The 84-page report stops short of outlining how to pay for all of these ideas. They have punted those questions to three smaller groups of lawmakers who on Thursday will sort out the details, including how to pay for these changes.
Lengthening the school year and limiting class sizes are among the most expensive recommendations.
Committee members found Oregon’s school year, which ranges from 150 days to 170 days, isn’t enough. They would like to reach the national average of 180 days.
But adding those days would cost an estimated $258 million per year.
And caps on class sizes — which would range from 20 in kindergarten and first grade to 29 for core academic glasses in grades 6 through 12 — would cost about $185 million per year.
Other goals reach higher, aspiring not to just fall in line with national averages but exceed them.
The legislators want state-subsidized education for teachers, with an emphasis on those going on to instruct career and technical education.
A state-organized mentorship system would bump up salaries for teachers who agree to mentor others and create an advancement council inside the state education department to help teachers succeed.
Legislative budget analysts say the mentorship program could cost $234 million a year.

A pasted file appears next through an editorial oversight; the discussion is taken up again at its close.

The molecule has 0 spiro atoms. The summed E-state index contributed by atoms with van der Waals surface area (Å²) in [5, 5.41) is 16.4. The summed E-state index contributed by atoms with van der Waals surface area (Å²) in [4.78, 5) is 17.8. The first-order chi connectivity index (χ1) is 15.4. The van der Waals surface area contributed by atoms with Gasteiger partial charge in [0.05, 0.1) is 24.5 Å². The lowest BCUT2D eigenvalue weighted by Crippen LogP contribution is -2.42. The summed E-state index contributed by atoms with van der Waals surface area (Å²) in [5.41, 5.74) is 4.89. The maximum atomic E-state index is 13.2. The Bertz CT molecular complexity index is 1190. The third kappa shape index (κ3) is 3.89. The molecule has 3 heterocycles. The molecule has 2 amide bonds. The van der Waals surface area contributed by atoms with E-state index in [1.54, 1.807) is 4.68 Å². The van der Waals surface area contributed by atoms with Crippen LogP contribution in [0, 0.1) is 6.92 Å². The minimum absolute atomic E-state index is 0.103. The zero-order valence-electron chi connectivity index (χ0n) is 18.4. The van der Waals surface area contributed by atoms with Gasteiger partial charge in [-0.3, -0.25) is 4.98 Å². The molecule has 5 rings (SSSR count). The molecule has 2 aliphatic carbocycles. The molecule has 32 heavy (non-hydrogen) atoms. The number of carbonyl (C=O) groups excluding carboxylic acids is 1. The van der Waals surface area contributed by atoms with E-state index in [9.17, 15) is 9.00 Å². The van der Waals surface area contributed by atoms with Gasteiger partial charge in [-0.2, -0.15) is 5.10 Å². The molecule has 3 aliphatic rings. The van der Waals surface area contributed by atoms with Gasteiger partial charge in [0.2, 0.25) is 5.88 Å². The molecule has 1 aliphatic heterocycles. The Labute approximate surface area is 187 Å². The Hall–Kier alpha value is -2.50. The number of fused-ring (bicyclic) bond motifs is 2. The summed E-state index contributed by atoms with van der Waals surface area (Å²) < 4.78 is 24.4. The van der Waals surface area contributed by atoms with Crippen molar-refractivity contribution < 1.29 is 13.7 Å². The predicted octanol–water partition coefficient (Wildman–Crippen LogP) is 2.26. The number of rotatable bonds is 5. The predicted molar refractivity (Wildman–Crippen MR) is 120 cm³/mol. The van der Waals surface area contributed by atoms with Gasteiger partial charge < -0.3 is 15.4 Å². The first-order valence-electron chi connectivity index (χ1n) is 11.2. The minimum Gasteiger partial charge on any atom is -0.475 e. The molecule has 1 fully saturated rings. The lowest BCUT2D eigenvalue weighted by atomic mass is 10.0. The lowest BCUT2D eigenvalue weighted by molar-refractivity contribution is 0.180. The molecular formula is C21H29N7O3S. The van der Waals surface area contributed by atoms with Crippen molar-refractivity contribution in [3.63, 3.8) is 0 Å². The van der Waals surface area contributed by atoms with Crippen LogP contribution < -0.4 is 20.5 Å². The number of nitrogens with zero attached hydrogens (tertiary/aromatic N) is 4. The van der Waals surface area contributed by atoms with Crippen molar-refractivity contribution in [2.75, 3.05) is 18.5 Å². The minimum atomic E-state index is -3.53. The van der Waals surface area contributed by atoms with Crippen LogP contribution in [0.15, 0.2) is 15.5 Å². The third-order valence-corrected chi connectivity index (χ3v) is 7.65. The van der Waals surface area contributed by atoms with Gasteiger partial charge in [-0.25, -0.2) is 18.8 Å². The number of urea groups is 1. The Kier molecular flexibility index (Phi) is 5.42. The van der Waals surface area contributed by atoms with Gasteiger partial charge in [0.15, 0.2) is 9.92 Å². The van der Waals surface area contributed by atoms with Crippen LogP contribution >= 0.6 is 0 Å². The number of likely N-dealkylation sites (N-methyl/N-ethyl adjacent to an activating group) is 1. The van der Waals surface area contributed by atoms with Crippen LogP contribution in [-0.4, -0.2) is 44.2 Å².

They also propose hiring more specialists like music teachers, librarians and school counselors.
Ideally, the state’s teachers should reflect the state’s demographic makeup, legislators said. Some money would be dedicated to helping local school districts “grow their own” future workforce with scholarships for students from “racially and linguistically diverse” backgrounds who want to become teachers
Smith said he supports the committee’s requests— but it’s not clear if his fellow Republicans agree.
In an interview this week, Senate Republican Leader Herman Baertschiger, R-Grants Pass, dismissed the notion that more funding means better education.
“I see private schools having less money but having better results,” Baertschiger said. “I’m trying to figure out what’s going on here.”
“If we give them $2,000 per child more and we don’t have better results in a few years, do we give them another $5,000?” Baertschiger continued. “I mean, when do we stop?”
To make it more palatable and not a shock to the economy, legislators would have to trim the package.
“We need to prioritize,” Kotek said “I will be the first one to say we are not going to be able to fund everything, so what are those key sets of investments we know will have the most return on investment in terms of the outcomes we want, and focus on that ‘what’ and then get to the ‘how.’”
Kotek said revenue ideas should start to trickle out of committee hearings soon.
The legislators said for years, Oregon has failed to address school funding. If it’s going to take a shot at reform, lawmakers need to make up for past neglect. It’s time to aim big, they said.
“If there was ever a time in Oregon’s history when we really needed to take a look at educating our children and getting maximum value for our dollar, it’s now,” Smith said.
Paris Achen, Aubrey Wieber and Claire Withycombe are reporters for the Oregon Capital Bureau, a collaboration of EO Media Group, Pamplin Media Group and Salem Reporter.